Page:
PREFACE

This document is intended to introduce pointers to beginning programmers in the C programming language. Over several years of reading and contributing to various conferences on C including those on the FidoNet and UseNet, I have noted a large number of newcomers to C appear to have a difficult time in grasping the fundamentals of pointers. I therefore undertook the task of trying to explain them in plain language with lots of examples.

The first version of this document was placed in the public domain, as is this one. It was picked up by Bob Stout who included it as a file called PTR-HELP.TXT in his widely distributed collection of SNIPPETS. Since that original 1995 release, I have added a significant amount of material and made some minor corrections in the original work.

In the HTML version 1.1 I made a number of minor changes to the wording as a result of comments emailed to me from around the world.  In version 1.2 I updated the first two chapters to acknowledge the shift from 16 bit compilers to 32 bit compilers on PCs.

In version 1.3, there is a Markdown version of the turorial available.

Acknowledgements:

There are so many people who have unknowingly contributed to this work because of the questions they have posed in the FidoNet C Echo, or the UseNet Newsgroup comp.lang.c, or several other conferences in other networks, that it would be impossible to list them all. Special thanks go to Bob Stout who was kind enough to include the first version of this material in his SNIPPETS file.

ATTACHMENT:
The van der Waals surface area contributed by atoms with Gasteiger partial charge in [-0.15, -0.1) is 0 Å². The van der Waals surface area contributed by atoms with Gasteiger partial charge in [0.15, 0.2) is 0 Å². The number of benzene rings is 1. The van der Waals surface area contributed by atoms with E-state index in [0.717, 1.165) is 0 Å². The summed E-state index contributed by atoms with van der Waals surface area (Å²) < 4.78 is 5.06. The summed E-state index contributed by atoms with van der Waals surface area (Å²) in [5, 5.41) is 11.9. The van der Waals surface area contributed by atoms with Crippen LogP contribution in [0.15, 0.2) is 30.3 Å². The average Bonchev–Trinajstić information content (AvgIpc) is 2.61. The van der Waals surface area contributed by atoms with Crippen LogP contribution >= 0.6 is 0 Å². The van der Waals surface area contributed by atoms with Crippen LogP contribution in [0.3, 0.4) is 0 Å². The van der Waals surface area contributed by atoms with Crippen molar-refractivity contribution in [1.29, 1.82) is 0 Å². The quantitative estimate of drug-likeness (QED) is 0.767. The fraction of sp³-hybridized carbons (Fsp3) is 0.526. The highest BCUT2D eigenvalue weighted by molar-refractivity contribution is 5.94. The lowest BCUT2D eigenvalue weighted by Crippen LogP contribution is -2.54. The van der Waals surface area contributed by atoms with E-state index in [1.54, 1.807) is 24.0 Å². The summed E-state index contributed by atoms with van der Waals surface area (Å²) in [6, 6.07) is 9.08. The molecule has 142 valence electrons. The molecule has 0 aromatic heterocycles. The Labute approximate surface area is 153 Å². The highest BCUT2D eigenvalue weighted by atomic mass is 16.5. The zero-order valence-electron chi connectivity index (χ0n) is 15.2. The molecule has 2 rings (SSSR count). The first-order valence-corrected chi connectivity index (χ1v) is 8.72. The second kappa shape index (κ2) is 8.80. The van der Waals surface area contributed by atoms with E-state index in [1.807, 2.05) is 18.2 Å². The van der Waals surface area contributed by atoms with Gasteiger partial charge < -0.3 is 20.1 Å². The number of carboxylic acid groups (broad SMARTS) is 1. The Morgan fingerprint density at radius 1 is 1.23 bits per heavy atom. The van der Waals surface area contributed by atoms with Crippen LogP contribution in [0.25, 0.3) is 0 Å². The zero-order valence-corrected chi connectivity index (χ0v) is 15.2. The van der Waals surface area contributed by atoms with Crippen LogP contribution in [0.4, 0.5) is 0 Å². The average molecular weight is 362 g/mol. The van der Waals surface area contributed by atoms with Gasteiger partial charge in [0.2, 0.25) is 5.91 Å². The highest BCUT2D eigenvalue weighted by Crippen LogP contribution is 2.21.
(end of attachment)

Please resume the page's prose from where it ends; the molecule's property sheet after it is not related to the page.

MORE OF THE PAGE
About the Author:

Ted Jensen is a retired Electronics Engineer who worked as a hardware designer or manager of hardware designers in the field of magnetic recording. Programming has been a hobby of his off and on since 1968 when he learned how to keypunch cards for submission to be run on a mainframe. (The mainframe had 64K of magnetic core memory!).

About the Maintainer

Jay Flaherty is a Principal Software Engineer who has worked for various entities programming in everything from Perl to Python to Java and now is diving deep into the world of C programming.

Use of this Material:

Other versions of this document:

The original 1.2 version of this document is available at Github Releases

Introduction

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